VCS and geographic distribution of Pexip Infinity nodes
The Pexip Infinity solution allows for Conferencing Nodes to be deployed in a geographically distributed manner to take advantage of bandwidth savings and help ensure the highest possible call quality. From the perspective of a VCS, geographic distribution can take different forms, depending on the infrastructure available internal to the deployment. For illustrative purposes, this deployment guide describes a multiple zone configuration and a multiple subzone configuration.
If multiple VCSs are dispersed throughout a WAN, call routing to Conferencing Nodes should be considered independently for each zone. The Pexip Infinity solution will ensure, for calls where more than one Conferencing Node is involved, that there is an appropriate connection between them.
In the illustrated case that follows, Conferencing Nodes are deployed in Europe and North America, the North America local VCS will route all calls destined for the Pexip Infinity solution directly to the local North America Conferencing Node. Similarly, all calls local to the European VCS would be routed directly to the European Conferencing Node.
Configuration of the VCSs within a network will be similar to the initial example in this deployment, with the only difference being that each of the geographic locales will be routed specifically to the local Conferencing Node. If there are multiple Conferencing Nodes in each location, then as before this can be configured on the VCS neighbor zone, and the VCS will round-robin between these nodes.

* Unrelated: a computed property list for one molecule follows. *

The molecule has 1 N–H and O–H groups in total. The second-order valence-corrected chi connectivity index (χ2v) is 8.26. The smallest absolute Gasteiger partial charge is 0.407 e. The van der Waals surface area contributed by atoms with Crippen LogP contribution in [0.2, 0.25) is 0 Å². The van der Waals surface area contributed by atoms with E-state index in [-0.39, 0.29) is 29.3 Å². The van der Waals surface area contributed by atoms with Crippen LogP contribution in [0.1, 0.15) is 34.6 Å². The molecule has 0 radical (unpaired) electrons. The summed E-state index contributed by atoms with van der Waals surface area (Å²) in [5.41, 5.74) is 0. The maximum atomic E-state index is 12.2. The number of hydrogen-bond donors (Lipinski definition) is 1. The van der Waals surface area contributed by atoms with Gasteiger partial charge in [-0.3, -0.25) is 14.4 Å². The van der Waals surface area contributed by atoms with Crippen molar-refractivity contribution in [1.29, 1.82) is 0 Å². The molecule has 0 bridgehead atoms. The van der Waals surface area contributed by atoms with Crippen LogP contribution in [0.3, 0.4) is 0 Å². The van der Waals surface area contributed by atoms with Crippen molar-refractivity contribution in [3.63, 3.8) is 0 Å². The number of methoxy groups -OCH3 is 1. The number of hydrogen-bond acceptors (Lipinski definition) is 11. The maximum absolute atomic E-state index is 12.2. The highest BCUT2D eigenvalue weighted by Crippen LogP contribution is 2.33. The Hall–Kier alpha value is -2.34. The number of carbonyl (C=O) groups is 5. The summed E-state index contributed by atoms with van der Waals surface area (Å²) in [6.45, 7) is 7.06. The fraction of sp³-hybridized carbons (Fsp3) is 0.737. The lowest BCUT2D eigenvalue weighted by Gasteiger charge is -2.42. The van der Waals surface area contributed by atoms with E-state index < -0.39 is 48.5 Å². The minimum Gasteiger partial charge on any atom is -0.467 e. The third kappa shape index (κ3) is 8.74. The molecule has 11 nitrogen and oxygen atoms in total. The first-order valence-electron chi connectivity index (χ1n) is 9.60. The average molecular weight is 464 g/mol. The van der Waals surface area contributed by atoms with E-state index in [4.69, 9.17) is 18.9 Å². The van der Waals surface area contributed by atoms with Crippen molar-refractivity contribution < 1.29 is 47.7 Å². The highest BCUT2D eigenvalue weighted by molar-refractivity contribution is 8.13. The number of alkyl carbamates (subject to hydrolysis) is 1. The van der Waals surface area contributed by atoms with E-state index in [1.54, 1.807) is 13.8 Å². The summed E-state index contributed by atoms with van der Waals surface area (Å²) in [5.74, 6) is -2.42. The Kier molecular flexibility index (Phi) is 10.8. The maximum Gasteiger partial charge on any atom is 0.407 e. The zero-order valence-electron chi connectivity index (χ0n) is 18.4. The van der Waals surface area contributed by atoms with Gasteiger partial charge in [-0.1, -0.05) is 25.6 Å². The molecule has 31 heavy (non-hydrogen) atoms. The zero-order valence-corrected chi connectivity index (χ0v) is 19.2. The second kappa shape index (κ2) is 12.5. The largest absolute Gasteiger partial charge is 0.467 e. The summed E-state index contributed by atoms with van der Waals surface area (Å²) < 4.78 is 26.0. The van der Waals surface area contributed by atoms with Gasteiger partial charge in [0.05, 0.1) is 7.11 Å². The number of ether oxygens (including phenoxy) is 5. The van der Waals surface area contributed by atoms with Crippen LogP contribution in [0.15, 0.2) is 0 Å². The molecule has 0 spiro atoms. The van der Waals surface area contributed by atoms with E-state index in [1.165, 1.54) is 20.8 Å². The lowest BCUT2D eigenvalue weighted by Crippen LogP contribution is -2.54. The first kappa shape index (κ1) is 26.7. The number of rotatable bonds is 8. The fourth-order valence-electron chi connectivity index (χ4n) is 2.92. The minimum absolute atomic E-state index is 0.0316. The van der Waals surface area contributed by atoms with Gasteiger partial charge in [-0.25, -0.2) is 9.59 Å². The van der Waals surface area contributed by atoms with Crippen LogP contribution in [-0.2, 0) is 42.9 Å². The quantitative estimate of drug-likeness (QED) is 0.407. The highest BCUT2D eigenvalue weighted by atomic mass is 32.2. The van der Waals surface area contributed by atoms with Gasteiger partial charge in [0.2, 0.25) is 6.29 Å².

The example screen shot shown below offers an example of how a European-specific VCS could be configured to route appropriate calls to two local Conferencing Nodes named EU_Node_1 and EU_Node_2.
North America-specific configuration
The North America-specific VCS could then be configured to route appropriate calls to its local Conferencing Nodes. The zone configuration settings will be the same as for the European zone except in this case the peer addresses will refer to Conferencing Nodes located in the US, for example US_Node_1 and US_Node_2.
As the diagram above illustrates, distribution of multiple Pexip Conferencing Nodes from a single VCS can still leverage the bandwidth savings associated with geographic call routing. Instead of routing calls by independent VCSs as was described in the previous example, routing will occur based on subzones within the single VCS. Specifically, calls originating from EU-based endpoints (and contained within a classifying subzone) will be routed to the EU Conferencing Node; calls originating from endpoints in North America (and contained within a classifying subzone) will be routed to the North American Conferencing Node; and so on.
Although the zone setup will be similar to that of the previous example, search rules will differ from the localized VCS configuration. In this example, the configured call source will need to be “Named” and include the name of the subzone containing the location-specific endpoints. An example of an EU-specific search rule is shown below.